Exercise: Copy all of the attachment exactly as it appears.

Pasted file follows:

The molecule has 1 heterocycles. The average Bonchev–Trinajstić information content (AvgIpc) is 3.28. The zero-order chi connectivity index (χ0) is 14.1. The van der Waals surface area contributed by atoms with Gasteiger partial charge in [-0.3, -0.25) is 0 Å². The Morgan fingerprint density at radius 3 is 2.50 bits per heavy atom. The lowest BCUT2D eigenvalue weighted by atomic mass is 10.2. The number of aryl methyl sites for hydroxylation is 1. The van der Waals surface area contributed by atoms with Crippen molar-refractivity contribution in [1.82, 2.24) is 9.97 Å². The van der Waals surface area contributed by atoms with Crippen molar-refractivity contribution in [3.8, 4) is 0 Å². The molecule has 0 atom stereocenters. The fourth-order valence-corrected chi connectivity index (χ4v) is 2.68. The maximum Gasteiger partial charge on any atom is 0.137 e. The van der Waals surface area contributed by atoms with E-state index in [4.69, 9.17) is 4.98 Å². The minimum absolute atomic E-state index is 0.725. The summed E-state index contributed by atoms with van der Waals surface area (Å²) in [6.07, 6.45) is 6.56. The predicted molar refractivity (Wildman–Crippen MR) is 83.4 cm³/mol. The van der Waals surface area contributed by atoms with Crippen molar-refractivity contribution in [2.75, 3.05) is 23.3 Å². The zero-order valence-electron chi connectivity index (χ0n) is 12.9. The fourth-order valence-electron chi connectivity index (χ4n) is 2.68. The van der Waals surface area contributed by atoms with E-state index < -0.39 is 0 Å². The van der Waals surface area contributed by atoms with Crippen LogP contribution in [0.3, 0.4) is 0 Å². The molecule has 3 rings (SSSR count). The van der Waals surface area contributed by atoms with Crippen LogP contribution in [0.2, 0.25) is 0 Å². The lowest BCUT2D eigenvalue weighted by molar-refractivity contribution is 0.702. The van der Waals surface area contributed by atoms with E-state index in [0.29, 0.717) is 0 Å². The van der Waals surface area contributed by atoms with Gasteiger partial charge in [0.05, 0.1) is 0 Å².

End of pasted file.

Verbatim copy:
The molecule has 1 heterocycles. The average Bonchev–Trinajstić information content (AvgIpc) is 3.28. The zero-order chi connectivity index (χ0) is 14.1. The van der Waals surface area contributed by atoms with Gasteiger partial charge in [-0.3, -0.25) is 0 Å². The Morgan fingerprint density at radius 3 is 2.50 bits per heavy atom. The lowest BCUT2D eigenvalue weighted by atomic mass is 10.2. The number of aryl methyl sites for hydroxylation is 1. The van der Waals surface area contributed by atoms with Crippen molar-refractivity contribution in [1.82, 2.24) is 9.97 Å². The van der Waals surface area contributed by atoms with Crippen molar-refractivity contribution in [3.8, 4) is 0 Å². The molecule has 0 atom stereocenters. The fourth-order valence-corrected chi connectivity index (χ4v) is 2.68. The maximum Gasteiger partial charge on any atom is 0.137 e. The van der Waals surface area contributed by atoms with E-state index in [4.69, 9.17) is 4.98 Å². The minimum absolute atomic E-state index is 0.725. The summed E-state index contributed by atoms with van der Waals surface area (Å²) in [6.07, 6.45) is 6.56. The predicted molar refractivity (Wildman–Crippen MR) is 83.4 cm³/mol. The van der Waals surface area contributed by atoms with Crippen molar-refractivity contribution in [2.75, 3.05) is 23.3 Å². The zero-order valence-electron chi connectivity index (χ0n) is 12.9. The fourth-order valence-electron chi connectivity index (χ4n) is 2.68. The van der Waals surface area contributed by atoms with E-state index < -0.39 is 0 Å². The van der Waals surface area contributed by atoms with Crippen LogP contribution in [0.3, 0.4) is 0 Å². The molecule has 3 rings (SSSR count). The van der Waals surface area contributed by atoms with Crippen LogP contribution in [0.2, 0.25) is 0 Å². The lowest BCUT2D eigenvalue weighted by molar-refractivity contribution is 0.702. The van der Waals surface area contributed by atoms with E-state index in [0.29, 0.717) is 0 Å². The van der Waals surface area contributed by atoms with Gasteiger partial charge in [0.05, 0.1) is 0 Å².